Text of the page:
The metal layer formed on the substrate can be a metal selected from the group consisting of copper, gold, silver, aluminum, platinum, chromium, zinc, or nickel. Preferably, said metal is copper. The metal can also be an alloy of at least two metals. The metals of the alloy can be selected from the group consisting of copper, gold, silver, aluminum, platinum, chromium, zinc, or nickel. The ions in said first solution are then the ions of the metals forming the alloy.

This process can result in a defect-free filling of surface topography, including, but not limited to, damascene interconnect. Performing the deposition this way drastically reduces the need for intensive monitoring and dosing of the second plating fluid.

The process as described in this first aspect of the preferred embodiments can comprise at least two steps.

In a first step, the substrate is exposed to a first solution comprising a depolarizing compound. A depolarizing compound is a compound that accelerates the deposition of the metal layer. A depolarizing compound can include, but is not limited to, a brightening compound or a leveling compound. A depolarizing compound can also be a compound having the properties of both a brightening compound and a leveling compound. The terms “brightener” and “leveler” are technical terms known by a person skilled in the art.

Depolarizing compounds may include chemical compounds comprising at least one sulfur-containing group. Said depolarizing compound can also be an organic sulfide.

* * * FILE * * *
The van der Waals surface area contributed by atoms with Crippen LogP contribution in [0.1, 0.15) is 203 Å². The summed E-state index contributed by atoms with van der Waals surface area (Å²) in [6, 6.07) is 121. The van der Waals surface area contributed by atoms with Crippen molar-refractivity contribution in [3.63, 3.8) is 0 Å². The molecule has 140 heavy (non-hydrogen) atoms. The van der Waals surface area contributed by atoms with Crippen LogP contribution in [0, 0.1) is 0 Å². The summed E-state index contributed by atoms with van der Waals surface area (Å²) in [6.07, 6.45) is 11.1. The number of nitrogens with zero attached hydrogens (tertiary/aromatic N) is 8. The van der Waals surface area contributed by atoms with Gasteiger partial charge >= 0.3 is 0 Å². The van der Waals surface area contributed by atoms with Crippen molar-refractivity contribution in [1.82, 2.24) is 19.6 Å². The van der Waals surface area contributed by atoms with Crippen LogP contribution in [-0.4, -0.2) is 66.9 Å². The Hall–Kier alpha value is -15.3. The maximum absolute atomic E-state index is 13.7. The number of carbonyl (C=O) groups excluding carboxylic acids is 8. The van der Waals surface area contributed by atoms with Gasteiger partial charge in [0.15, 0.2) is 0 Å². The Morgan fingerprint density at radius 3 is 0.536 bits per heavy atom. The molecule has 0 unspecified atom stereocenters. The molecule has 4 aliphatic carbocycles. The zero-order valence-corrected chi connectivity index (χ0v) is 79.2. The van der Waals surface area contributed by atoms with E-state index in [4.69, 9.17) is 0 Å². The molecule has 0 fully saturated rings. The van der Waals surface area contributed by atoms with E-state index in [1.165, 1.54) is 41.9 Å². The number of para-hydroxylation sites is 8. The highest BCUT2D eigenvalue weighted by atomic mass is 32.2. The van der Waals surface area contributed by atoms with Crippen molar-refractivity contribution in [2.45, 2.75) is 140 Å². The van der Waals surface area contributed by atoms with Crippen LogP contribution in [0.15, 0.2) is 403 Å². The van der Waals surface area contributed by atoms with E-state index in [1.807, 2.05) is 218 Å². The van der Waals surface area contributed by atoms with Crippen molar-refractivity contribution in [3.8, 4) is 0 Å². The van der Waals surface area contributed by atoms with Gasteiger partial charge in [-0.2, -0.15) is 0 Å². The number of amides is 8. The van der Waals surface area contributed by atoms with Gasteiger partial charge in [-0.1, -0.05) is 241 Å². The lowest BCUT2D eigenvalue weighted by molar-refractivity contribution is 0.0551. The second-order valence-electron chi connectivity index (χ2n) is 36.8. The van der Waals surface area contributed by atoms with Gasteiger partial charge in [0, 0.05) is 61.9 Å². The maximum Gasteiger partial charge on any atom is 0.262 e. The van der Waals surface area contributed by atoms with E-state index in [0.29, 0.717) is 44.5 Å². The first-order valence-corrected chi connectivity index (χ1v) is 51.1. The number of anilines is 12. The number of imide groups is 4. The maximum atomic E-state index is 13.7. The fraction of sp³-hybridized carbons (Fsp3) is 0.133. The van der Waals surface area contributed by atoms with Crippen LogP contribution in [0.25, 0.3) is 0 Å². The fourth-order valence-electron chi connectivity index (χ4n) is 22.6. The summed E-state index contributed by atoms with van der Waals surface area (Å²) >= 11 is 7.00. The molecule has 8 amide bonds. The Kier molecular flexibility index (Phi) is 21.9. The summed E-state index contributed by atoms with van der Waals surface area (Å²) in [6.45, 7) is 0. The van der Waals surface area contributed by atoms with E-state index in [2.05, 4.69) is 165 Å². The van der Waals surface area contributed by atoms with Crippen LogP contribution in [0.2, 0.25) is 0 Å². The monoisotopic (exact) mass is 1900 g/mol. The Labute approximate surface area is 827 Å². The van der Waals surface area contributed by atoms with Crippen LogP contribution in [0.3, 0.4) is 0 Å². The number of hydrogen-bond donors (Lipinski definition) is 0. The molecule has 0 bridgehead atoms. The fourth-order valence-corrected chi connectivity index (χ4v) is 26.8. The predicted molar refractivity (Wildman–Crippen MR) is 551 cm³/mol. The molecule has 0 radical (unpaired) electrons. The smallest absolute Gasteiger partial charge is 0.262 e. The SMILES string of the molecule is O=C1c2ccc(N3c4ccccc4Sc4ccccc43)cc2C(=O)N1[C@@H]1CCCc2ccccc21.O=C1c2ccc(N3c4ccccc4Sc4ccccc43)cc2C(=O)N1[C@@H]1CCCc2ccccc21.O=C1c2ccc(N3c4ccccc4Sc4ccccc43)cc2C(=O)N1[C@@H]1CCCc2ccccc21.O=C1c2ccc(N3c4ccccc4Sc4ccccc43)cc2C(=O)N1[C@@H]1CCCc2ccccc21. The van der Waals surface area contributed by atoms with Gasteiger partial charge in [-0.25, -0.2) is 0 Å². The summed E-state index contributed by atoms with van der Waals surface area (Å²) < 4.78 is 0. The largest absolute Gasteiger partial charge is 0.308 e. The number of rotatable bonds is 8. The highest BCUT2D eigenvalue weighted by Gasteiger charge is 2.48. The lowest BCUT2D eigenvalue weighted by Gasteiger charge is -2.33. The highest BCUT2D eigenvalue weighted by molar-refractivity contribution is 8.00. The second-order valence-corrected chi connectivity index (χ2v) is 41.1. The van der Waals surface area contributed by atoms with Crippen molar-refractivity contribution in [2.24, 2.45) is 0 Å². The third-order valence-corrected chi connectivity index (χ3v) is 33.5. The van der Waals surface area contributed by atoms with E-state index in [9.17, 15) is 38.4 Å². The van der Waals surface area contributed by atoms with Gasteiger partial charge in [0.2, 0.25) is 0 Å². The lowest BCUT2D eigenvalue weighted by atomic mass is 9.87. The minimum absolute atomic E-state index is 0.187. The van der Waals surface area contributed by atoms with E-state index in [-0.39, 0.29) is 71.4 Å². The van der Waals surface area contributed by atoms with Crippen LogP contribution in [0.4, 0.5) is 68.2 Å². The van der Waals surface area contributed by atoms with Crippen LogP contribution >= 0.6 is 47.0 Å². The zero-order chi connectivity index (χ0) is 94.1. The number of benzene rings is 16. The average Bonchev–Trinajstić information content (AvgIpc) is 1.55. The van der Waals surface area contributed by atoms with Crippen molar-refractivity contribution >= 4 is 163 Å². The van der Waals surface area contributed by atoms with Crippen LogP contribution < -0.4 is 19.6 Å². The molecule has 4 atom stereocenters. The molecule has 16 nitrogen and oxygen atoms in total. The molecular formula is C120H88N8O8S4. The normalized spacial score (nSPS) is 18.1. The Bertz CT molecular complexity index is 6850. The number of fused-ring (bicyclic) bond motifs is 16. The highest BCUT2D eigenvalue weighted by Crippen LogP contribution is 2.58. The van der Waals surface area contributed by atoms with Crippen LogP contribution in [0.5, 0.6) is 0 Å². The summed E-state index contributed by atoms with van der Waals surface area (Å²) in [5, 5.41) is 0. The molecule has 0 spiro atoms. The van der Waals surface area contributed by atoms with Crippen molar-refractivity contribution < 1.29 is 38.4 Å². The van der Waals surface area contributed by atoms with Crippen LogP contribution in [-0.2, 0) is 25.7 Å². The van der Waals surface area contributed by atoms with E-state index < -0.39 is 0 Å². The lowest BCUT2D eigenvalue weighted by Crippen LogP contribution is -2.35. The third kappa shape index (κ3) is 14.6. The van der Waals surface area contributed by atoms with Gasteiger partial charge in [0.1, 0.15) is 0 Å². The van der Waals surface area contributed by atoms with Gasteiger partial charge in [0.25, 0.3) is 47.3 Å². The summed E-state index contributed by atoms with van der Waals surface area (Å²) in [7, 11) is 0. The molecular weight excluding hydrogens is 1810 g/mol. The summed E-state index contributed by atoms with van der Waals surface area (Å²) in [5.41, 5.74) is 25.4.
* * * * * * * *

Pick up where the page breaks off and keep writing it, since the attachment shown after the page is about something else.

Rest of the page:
Suitable depolarizing compounds may include, but are not limited to, chemical compounds with the formula:
A-R1—(S)n—R2-Q-O3-D

In the above formula, R1 and R2 are alkylene groups having from about 1 to about 10 carbon atoms, and preferably 1 to 6 carbon atoms. A is selected from the group consisting of hydrogen, sulfonate, phosphonate, an alkaline metal sulfonate, an alkaline metal phosphonate, an ammonium salt of sulfonate, an ammonium salt of a phosphonate, an acid of a sulfonate, an acid of a phosphonate, or an alkali. The variable n is an integer from 1 to 3, namely, 1, 2, or 3. D is selected from the group consisting of H, a Group I or Group II metal ion or an ammonium ion. Q is selected from sulfur or phosphorus.

More particularly, the depolarizing compound can be a compound selected from the group:
HO3—P(CH2)3—S—S—(CH2)3—PO3H
HO3S—(CH2)4—S—S—(CH2)4—SO3H
NaO3S—(CH2)3—S—S—S—S—S—(CH2)3—SO3Na
HO3S—(CH2)2—S—S—(CH2)2—SO3H

Another depolarizing compound is HS—(CH2)3—SO3H.

Preferably, said depolarizing compound is selected from the group consisting of HS—(CH2)3—SO3H, HO3S—(CH2)3—S—S—(CH2)3—SO3H, CH3—S—S—CH2—SO3H, CH3—S—S—S—(CH2)4—SO3H, HO3S—CH2—S—S—S—S—S—CH2—SO3H, (CH3)2CHCH2—S—S—CH2CH(CH3)2, (CH3)3C—S—S—C(CH2)2SO3H, HO3S—(CH2)4—S—S—(CH2)4—SO3H, as well as the phosphonic derivatives.

The first solution is substantially free of metal ions, and more specific the metal ions accounting for the deposition of the metal layer on the substrate. An accumulation of decomposition products and impurities in the plating bath (which may affect the filling and materials properties) may be avoided. Since the first solution is substantially free of metal ions, substantially no metal layer is deposited on the substrate from this solution. As a result, the depolarizing compound can adsorb on the substrate surface, more specifically at the interface between the surface of the substrate and the liquid.